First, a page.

When you start a career while you are still a teenager, you miss out on the teenage life and many lessons you are supposed to experience and learn from. But when you are the teenager whose time is spent around the likes of P. Diddy, Lyor Cohen, Kevin Liles, Clive Davis and others with an esteemed name, you take in what you learn and grow from that.
There are many adults who can only wish they were in the company of the men I just mentioned, for we all can learn a thing or two from each of them. Advantage, Q Parker.
Not realizing the impact of said lessons, the teenaged singer we knew from Bad Boy Records’ R&B group, 112, is starting to show us a different person. In most singing groups, when there is a breakup, some members try to take advantage of the popularity of the group to cash in on solo success. Then you have some who take a step back, figure out what it is that needs to be done and do it.
In walks Mr. Parker, observer of successful businessmen, looking to take some of his own steps with his own company, NeWFAM Entertainment and his new album, “The MANual.”
You may not have heard his voice consistently in a few years, but with forays into fitness and charity work, he hasn’t gone anywhere. He has an instruction ‘guide’ that may help you and I as he releases his latest album, “The MANual.”
BlackEnterprise.com: Tell us how your thought process is, as far as a solo artist recording, as opposed to when you were part of a group, in terms of production and how you select, record and perform your music?
As a group member, I’m only responsible for my 25 percent of the process so when it’s my turn, I go in, do what I have to do, then tag the next man. It’s totally a collective effort. With Q Parker, the entire responsibility is on me, vocally, creatively and I have to deliver the full performance; and I have to make sure the song choices represent who I am.
As we know, nowadays, it takes more to be successful if you operate and/or participate in a business outside of your artistry. What are you doing outside of singing that keeps you in business?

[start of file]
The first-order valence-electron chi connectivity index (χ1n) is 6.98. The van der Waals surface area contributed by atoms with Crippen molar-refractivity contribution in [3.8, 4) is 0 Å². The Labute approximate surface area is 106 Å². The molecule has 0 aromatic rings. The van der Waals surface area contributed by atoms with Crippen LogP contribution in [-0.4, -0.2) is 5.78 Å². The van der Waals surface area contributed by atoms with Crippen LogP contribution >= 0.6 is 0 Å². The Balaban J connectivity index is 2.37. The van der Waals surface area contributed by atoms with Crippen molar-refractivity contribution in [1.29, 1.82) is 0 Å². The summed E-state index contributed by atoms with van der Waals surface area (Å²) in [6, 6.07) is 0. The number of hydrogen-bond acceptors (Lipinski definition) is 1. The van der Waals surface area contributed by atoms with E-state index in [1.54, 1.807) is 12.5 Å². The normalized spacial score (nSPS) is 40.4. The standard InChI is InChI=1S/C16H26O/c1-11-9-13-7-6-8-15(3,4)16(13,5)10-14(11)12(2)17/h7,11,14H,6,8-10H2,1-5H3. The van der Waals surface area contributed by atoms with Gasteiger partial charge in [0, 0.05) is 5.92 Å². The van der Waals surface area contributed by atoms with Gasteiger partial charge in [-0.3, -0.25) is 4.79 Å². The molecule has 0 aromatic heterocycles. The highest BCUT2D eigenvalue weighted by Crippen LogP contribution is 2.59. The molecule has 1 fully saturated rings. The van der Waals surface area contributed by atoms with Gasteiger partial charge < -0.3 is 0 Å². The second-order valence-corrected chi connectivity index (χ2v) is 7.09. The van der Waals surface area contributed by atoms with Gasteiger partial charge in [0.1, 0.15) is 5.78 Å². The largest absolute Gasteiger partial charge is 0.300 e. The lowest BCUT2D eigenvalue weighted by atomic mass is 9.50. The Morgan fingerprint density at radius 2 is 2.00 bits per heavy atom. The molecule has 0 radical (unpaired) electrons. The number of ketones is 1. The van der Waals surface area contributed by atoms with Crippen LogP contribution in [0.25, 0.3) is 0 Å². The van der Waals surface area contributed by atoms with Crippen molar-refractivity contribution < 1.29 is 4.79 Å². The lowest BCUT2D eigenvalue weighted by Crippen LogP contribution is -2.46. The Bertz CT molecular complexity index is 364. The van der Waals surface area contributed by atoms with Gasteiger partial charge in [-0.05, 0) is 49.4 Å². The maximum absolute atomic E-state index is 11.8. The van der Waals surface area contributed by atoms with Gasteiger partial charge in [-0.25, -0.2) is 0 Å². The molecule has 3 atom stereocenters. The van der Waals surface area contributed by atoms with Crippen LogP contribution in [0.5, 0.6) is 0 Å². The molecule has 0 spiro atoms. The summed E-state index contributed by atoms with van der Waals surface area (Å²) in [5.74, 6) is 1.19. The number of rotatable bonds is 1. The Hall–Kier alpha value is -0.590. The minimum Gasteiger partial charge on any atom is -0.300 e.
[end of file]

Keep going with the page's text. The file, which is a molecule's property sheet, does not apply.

I have an artist development branch of my company, NeWFAM Entertainment. I focus on making sure that new, up and coming artists are fully prepared for this industry.
You were part of the successful group, 112, which was on Bad Boy Records and is run by Sean ‘Diddy’ Combs. After working with him, what have you learned that you apply to how you function in your business dealings?
Puffy is a perfectionist. He wouldn’t let anything fall by the way side, it had to be right. Well, I’m the same way. If my name is on it, it has to be right. Even when I’m writing or recording for another artist, before it leaves the studio and gets to your ears, it has been tweaked to perfection.
Let’s talk about your latest project, “The MANual.” It’s an independent album, so I understand the “grind” is different. Since you were once part of a major label, how has transitioning worked out for you as far as any and all decisions made to make, market and produce the album?
The main difference is my workload has increased. I love being independent and having creative control. I love being a part of the decision making process. Do I miss having the machine behind me to muscle certain situations? Sometimes. But, at the end of the day, the reward is so much greater being independent but much work is required.
You still tour, even outside of this album, and I am sure moreso because of this project. What’s the preparation like now as a solo artist?
I love everything about it. I’ve had the best preparation being a part of 112. My mission is to stay consistent every night. I take care of my voice and body so that I can give the best performance.
Are there any mistakes you’ve made in the past that helped shape your mindset while handling business now?